Despite advances in perioperative and post-operative management, lung transplant recipients with select pre transplant risk factors have been shown to experience worse post-transplant outcomes in comparison to those without such risk factors. Among these variables, previous studies have shown that select markers of poor nutritional status prior to transplant, such as low body mass index (BMI) and hypoalbuminemia, have been associated with increased post-transplant mortality. In a past issue of the journal, Chamogeorgakis el al. examine a comprehensive battery markers previously associated with malnutrition to determine their impact on outcomes after lung transplantation. The authors find that hypoalbuminemia is associated with worse survival, but does not appear to affect the risk of post-transplant infections. This article reviews the study presented by Chamogeorgakis et al. to discuss how it furthers our understanding of the impact of nutritional status on transplant-related outcomes and consider areas for future investigation.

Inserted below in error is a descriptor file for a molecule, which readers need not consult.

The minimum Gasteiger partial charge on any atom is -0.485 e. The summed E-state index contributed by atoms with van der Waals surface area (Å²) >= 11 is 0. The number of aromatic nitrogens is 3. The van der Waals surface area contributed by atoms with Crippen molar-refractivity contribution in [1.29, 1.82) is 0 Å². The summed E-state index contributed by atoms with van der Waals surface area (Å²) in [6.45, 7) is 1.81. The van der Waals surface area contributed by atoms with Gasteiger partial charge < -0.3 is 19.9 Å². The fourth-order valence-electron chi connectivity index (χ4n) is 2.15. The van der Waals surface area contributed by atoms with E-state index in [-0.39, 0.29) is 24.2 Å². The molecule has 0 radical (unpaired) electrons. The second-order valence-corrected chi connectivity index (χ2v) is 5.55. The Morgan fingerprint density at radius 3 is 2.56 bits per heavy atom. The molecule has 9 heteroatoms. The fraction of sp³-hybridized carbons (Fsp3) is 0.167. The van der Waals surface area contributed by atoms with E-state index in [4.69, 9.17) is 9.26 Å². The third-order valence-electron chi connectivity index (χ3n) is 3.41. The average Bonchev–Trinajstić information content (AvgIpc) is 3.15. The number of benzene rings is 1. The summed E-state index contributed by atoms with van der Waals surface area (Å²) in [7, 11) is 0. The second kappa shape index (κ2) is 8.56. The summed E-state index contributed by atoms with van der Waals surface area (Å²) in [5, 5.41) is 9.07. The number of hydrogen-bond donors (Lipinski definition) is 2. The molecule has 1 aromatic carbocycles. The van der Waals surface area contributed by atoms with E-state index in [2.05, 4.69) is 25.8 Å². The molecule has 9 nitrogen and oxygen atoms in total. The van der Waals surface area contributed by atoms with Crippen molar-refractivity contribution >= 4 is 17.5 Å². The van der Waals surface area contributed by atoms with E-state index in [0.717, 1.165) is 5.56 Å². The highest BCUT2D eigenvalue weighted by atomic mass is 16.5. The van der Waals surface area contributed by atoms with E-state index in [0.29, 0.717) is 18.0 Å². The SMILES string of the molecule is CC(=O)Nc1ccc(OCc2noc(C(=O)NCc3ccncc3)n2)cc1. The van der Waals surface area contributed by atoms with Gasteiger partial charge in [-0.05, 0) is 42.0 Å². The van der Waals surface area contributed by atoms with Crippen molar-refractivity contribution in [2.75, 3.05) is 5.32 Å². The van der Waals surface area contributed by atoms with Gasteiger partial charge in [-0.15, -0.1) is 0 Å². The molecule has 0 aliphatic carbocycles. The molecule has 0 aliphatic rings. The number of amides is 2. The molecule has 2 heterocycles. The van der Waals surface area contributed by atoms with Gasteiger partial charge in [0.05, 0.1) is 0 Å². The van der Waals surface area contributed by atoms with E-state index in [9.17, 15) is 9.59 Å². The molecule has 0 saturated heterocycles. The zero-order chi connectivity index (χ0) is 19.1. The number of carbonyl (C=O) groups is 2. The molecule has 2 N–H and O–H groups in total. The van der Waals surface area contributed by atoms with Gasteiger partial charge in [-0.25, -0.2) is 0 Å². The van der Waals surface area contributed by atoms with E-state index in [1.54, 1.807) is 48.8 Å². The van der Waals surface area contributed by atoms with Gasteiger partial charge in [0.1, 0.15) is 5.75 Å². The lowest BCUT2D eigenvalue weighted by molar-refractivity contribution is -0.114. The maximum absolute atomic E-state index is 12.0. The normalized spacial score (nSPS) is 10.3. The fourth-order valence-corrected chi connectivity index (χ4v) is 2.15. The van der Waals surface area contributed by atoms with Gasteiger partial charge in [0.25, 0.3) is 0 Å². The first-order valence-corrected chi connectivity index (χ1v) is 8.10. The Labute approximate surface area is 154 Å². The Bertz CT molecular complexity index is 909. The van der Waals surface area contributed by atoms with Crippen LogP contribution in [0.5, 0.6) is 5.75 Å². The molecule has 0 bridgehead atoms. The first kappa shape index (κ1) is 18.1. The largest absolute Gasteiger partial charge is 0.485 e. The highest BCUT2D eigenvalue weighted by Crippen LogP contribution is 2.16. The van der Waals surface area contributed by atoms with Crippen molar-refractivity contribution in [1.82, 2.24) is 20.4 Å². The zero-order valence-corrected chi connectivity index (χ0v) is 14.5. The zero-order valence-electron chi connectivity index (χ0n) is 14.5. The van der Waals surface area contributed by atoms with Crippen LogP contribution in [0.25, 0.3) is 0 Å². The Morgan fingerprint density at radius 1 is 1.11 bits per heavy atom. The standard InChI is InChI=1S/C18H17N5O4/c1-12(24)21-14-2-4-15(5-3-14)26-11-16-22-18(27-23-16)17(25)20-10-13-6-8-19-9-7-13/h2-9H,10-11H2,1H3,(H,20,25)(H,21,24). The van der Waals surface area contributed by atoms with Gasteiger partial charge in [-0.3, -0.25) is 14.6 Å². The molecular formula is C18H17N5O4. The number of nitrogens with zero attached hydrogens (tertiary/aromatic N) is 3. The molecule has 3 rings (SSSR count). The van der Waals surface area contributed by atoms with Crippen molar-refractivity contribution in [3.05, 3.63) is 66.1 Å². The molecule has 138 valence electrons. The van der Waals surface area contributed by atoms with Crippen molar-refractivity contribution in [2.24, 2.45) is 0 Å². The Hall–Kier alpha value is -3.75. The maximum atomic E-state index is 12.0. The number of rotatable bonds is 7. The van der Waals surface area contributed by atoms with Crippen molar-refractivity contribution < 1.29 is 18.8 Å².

- lung transplantation
ASJC Scopus subject areas
- Pulmonary and Respiratory Medicine
- Cardiology and Cardiovascular Medicine